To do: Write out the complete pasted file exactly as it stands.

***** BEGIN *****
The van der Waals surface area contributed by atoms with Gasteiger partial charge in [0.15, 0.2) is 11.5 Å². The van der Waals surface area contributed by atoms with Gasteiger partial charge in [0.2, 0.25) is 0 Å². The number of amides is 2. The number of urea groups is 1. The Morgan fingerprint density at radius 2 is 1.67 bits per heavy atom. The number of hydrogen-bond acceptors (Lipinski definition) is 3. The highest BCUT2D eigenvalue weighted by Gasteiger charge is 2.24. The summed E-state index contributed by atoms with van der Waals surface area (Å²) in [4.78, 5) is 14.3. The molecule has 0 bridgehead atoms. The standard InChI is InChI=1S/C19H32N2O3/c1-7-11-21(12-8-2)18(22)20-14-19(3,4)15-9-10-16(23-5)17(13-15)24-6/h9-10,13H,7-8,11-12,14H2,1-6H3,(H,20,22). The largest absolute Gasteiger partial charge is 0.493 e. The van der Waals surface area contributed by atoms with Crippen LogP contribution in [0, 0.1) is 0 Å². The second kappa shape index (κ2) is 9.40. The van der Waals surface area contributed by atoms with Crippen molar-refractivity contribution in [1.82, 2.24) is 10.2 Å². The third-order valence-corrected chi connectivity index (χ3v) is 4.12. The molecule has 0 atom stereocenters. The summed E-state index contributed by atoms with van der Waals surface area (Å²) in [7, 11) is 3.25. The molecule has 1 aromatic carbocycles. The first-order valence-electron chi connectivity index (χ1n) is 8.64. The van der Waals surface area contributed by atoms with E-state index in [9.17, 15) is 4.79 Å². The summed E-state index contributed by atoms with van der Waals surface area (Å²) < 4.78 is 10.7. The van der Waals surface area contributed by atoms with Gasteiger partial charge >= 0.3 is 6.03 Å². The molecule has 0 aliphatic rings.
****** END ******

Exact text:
The van der Waals surface area contributed by atoms with Gasteiger partial charge in [0.15, 0.2) is 11.5 Å². The van der Waals surface area contributed by atoms with Gasteiger partial charge in [0.2, 0.25) is 0 Å². The number of amides is 2. The number of urea groups is 1. The Morgan fingerprint density at radius 2 is 1.67 bits per heavy atom. The number of hydrogen-bond acceptors (Lipinski definition) is 3. The highest BCUT2D eigenvalue weighted by Gasteiger charge is 2.24. The summed E-state index contributed by atoms with van der Waals surface area (Å²) in [4.78, 5) is 14.3. The molecule has 0 bridgehead atoms. The standard InChI is InChI=1S/C19H32N2O3/c1-7-11-21(12-8-2)18(22)20-14-19(3,4)15-9-10-16(23-5)17(13-15)24-6/h9-10,13H,7-8,11-12,14H2,1-6H3,(H,20,22). The largest absolute Gasteiger partial charge is 0.493 e. The van der Waals surface area contributed by atoms with Crippen LogP contribution in [0, 0.1) is 0 Å². The second kappa shape index (κ2) is 9.40. The van der Waals surface area contributed by atoms with Crippen molar-refractivity contribution in [1.82, 2.24) is 10.2 Å². The third-order valence-corrected chi connectivity index (χ3v) is 4.12. The molecule has 0 atom stereocenters. The summed E-state index contributed by atoms with van der Waals surface area (Å²) in [7, 11) is 3.25. The molecule has 1 aromatic carbocycles. The first-order valence-electron chi connectivity index (χ1n) is 8.64. The van der Waals surface area contributed by atoms with E-state index in [9.17, 15) is 4.79 Å². The summed E-state index contributed by atoms with van der Waals surface area (Å²) < 4.78 is 10.7. The van der Waals surface area contributed by atoms with Gasteiger partial charge >= 0.3 is 6.03 Å². The molecule has 0 aliphatic rings.